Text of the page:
The Golden Age of Antarctic Exploration

The Golden Age of Antarctic exploration was the age before the machines that made exploration an easier business. This was the age of Shackleton, Scott, Amundson and Mawson. A very romantic era, and yet a stunning testament to the hardships that these explorers went through. In some cases they survived, even with a glorious failure, and in others they perished. A brief summary as to these explorers is warranted to get a taste of what they experienced in the great, white continent down at the bottom of the world.

Antarctica is the coldest, loneliest, windiest, and one of the most difficult places to survive on Earth. Before the south pole was conquered, there were many explorers that were chomping at the bit to get down to Antarctica and not only add some undiscovered land to the world atlas, but to get their name in the record books. Many of these explorers came from England, as at the turn of the twentieth century, Britain had the largest empire in the world, even though they were beginning their decline. Captain Robert Falcon Scott and Lieutenant Ernest Shackleton were the two top guns of the British Empire. One would go on to die with his crewmates, and one would survive the most dangerous open boat journey ever made.

Both Captain Scott and Lieutenant Shackleton actually were on the same expedition together, which was the Discovery expedition. The first journey by the British since the time of Ross to Antarctica, the Discovery expedition was sent down not only to see how far south they could go, but to add some land and perhaps some treasure to the empire. This was really the start of the “Golden Age” of Antarctic exploration, though there were a few visits to the continent by whalers and sealers earlier in the 1800’s. But the Discovery expedition was a serious attempt at trying to reach the South Pole; and Scott and Shackleton, along with their mate Dr. Edward Wilson man hauled their way the furthest south to the pole, about a quarter of the way there.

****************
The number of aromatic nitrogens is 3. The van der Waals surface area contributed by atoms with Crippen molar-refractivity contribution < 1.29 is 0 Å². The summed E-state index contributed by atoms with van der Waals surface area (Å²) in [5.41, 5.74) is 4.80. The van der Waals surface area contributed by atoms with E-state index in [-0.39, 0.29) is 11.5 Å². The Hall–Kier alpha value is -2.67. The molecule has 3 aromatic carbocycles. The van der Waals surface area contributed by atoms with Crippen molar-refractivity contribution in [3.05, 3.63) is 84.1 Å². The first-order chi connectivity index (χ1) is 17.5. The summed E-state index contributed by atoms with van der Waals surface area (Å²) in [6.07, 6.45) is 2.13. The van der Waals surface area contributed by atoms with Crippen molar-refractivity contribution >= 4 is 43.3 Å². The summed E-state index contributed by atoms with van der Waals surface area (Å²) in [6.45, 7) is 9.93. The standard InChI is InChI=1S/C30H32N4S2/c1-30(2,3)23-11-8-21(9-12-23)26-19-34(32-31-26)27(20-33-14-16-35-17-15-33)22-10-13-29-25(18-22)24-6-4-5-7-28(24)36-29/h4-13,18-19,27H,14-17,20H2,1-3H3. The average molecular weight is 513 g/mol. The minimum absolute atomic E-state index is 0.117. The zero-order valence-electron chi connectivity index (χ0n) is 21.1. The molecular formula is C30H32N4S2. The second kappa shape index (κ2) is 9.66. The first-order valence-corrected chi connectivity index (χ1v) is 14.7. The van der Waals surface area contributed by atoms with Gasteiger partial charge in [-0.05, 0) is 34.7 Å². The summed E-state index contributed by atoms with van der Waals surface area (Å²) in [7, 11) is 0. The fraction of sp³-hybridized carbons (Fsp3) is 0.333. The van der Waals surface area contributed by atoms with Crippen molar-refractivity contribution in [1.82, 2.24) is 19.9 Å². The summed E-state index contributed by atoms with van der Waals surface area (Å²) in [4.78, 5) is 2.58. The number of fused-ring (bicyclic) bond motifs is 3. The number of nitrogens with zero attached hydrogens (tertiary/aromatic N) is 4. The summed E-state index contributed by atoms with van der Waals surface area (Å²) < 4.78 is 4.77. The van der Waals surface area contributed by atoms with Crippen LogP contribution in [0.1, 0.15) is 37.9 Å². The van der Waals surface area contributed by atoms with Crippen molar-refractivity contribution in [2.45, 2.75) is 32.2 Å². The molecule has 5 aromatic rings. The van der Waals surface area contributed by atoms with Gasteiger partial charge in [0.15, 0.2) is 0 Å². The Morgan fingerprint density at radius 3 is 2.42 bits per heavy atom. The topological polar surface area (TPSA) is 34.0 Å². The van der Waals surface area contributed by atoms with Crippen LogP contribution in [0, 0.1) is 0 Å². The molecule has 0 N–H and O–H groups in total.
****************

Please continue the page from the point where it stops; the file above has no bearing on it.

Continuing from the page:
After Shackleton and Scott quarreled, Scott sent Shackleton back to England on a relief ship, much to Shackleton’s dismay; and “sickness” was Scott’s excuse for the ejection. So Shackleton formed his own expedition a few years later called the British Antarctic Expedition or the Nimrod Expedition named after the ship, and reached within 97 miles of the south pole. Shackleton and his crew nearly perished on the return trip back to their ship, but when Shackleton got back to England, he was an instant hero. But it took a Norwegian to be the first at the south pole, and that man was Roald Amundson. With the use of dogs and ski’s, it was a cake-walk compared to the man-hauling that the British employed. Dragging sledges through the snow by hauling them wasn’t the answer!

The Golden Age was awe inspiring in the amount of suffering the explorers had to put up with. Obstacles such as extreme cold, lack of food, proper clothing, and ships that at different points had a very hard time with the ice were just some of the hardships these men had to deal with. Australian Mawson lost both his partners traveling in the Antarctic; one fell down a crevasse and disappeared, while the other was poisoned by eating dog livers.  It is amazing that these men did what they did, and it is a testament to the human drive and will that these men survived at all. Captain Scott didn’t, however, as he and his crew perished on the return journey from the South Pole.

Antarctic exploration is a different business today, with all the new technology that exists. But for the romantic in all of us, learning about the “Golden Age” of Antarctic exploration is the true definition of what it means for man to battle the elements!